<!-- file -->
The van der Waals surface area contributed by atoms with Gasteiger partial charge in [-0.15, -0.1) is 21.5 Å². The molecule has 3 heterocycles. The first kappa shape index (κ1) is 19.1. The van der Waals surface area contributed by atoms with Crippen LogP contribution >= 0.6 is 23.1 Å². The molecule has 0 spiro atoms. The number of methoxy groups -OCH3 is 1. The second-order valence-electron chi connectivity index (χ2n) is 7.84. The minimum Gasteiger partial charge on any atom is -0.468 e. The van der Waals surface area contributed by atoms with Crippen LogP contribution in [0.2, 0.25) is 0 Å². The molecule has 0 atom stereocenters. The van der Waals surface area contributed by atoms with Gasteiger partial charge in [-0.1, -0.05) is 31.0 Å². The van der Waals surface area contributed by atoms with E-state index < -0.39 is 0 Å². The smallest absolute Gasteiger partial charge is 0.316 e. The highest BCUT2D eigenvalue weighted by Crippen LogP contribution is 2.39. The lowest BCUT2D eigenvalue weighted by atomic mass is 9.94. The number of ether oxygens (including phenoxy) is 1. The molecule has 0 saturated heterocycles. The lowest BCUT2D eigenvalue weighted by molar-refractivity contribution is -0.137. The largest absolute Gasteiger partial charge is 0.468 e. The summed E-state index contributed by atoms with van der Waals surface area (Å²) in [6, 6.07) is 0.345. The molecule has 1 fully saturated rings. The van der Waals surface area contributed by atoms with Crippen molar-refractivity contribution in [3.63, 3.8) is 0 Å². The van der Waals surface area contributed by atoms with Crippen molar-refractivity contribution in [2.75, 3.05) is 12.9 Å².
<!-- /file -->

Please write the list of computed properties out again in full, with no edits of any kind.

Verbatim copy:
The van der Waals surface area contributed by atoms with Gasteiger partial charge in [-0.15, -0.1) is 21.5 Å². The molecule has 3 heterocycles. The first kappa shape index (κ1) is 19.1. The van der Waals surface area contributed by atoms with Crippen LogP contribution >= 0.6 is 23.1 Å². The molecule has 0 spiro atoms. The number of methoxy groups -OCH3 is 1. The second-order valence-electron chi connectivity index (χ2n) is 7.84. The minimum Gasteiger partial charge on any atom is -0.468 e. The van der Waals surface area contributed by atoms with Crippen LogP contribution in [0.2, 0.25) is 0 Å². The molecule has 0 atom stereocenters. The van der Waals surface area contributed by atoms with Gasteiger partial charge in [-0.1, -0.05) is 31.0 Å². The van der Waals surface area contributed by atoms with E-state index < -0.39 is 0 Å². The smallest absolute Gasteiger partial charge is 0.316 e. The highest BCUT2D eigenvalue weighted by Crippen LogP contribution is 2.39. The lowest BCUT2D eigenvalue weighted by atomic mass is 9.94. The number of ether oxygens (including phenoxy) is 1. The molecule has 0 saturated heterocycles. The lowest BCUT2D eigenvalue weighted by molar-refractivity contribution is -0.137. The largest absolute Gasteiger partial charge is 0.468 e. The summed E-state index contributed by atoms with van der Waals surface area (Å²) in [6, 6.07) is 0.345. The molecule has 1 fully saturated rings. The van der Waals surface area contributed by atoms with Crippen molar-refractivity contribution in [3.63, 3.8) is 0 Å². The van der Waals surface area contributed by atoms with Crippen molar-refractivity contribution in [2.75, 3.05) is 12.9 Å².